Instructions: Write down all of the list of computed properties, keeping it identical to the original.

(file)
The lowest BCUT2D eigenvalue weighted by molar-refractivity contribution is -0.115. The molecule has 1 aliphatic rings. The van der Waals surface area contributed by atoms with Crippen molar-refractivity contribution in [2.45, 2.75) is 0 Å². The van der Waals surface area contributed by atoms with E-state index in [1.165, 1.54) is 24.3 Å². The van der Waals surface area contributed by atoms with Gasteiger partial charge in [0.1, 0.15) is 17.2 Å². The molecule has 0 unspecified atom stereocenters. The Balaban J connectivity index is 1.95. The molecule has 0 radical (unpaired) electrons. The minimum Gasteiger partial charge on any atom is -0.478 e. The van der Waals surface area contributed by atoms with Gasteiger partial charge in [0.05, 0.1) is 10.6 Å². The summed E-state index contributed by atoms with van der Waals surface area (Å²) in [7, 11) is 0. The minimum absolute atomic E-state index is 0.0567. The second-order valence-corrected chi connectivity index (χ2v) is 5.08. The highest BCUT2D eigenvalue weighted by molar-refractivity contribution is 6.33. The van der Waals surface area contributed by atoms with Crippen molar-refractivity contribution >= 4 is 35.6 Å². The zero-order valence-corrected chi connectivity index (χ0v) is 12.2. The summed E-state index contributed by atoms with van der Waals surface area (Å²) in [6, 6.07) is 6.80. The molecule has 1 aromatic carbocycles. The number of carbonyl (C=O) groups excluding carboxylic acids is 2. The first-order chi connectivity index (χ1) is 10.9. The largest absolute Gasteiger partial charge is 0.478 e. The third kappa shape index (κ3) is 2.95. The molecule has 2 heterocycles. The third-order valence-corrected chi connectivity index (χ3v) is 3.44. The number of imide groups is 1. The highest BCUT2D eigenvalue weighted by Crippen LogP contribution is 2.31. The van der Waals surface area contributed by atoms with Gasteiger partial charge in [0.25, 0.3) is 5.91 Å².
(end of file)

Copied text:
The lowest BCUT2D eigenvalue weighted by molar-refractivity contribution is -0.115. The molecule has 1 aliphatic rings. The van der Waals surface area contributed by atoms with Crippen molar-refractivity contribution in [2.45, 2.75) is 0 Å². The van der Waals surface area contributed by atoms with E-state index in [1.165, 1.54) is 24.3 Å². The van der Waals surface area contributed by atoms with Gasteiger partial charge in [0.1, 0.15) is 17.2 Å². The molecule has 0 unspecified atom stereocenters. The Balaban J connectivity index is 1.95. The molecule has 0 radical (unpaired) electrons. The minimum Gasteiger partial charge on any atom is -0.478 e. The van der Waals surface area contributed by atoms with Gasteiger partial charge in [0.05, 0.1) is 10.6 Å². The summed E-state index contributed by atoms with van der Waals surface area (Å²) in [7, 11) is 0. The minimum absolute atomic E-state index is 0.0567. The second-order valence-corrected chi connectivity index (χ2v) is 5.08. The highest BCUT2D eigenvalue weighted by molar-refractivity contribution is 6.33. The van der Waals surface area contributed by atoms with Crippen molar-refractivity contribution >= 4 is 35.6 Å². The zero-order valence-corrected chi connectivity index (χ0v) is 12.2. The summed E-state index contributed by atoms with van der Waals surface area (Å²) in [6, 6.07) is 6.80. The molecule has 1 aromatic carbocycles. The number of carbonyl (C=O) groups excluding carboxylic acids is 2. The first-order chi connectivity index (χ1) is 10.9. The largest absolute Gasteiger partial charge is 0.478 e. The third kappa shape index (κ3) is 2.95. The molecule has 2 heterocycles. The third-order valence-corrected chi connectivity index (χ3v) is 3.44. The number of imide groups is 1. The highest BCUT2D eigenvalue weighted by Crippen LogP contribution is 2.31. The van der Waals surface area contributed by atoms with Gasteiger partial charge in [0.25, 0.3) is 5.91 Å².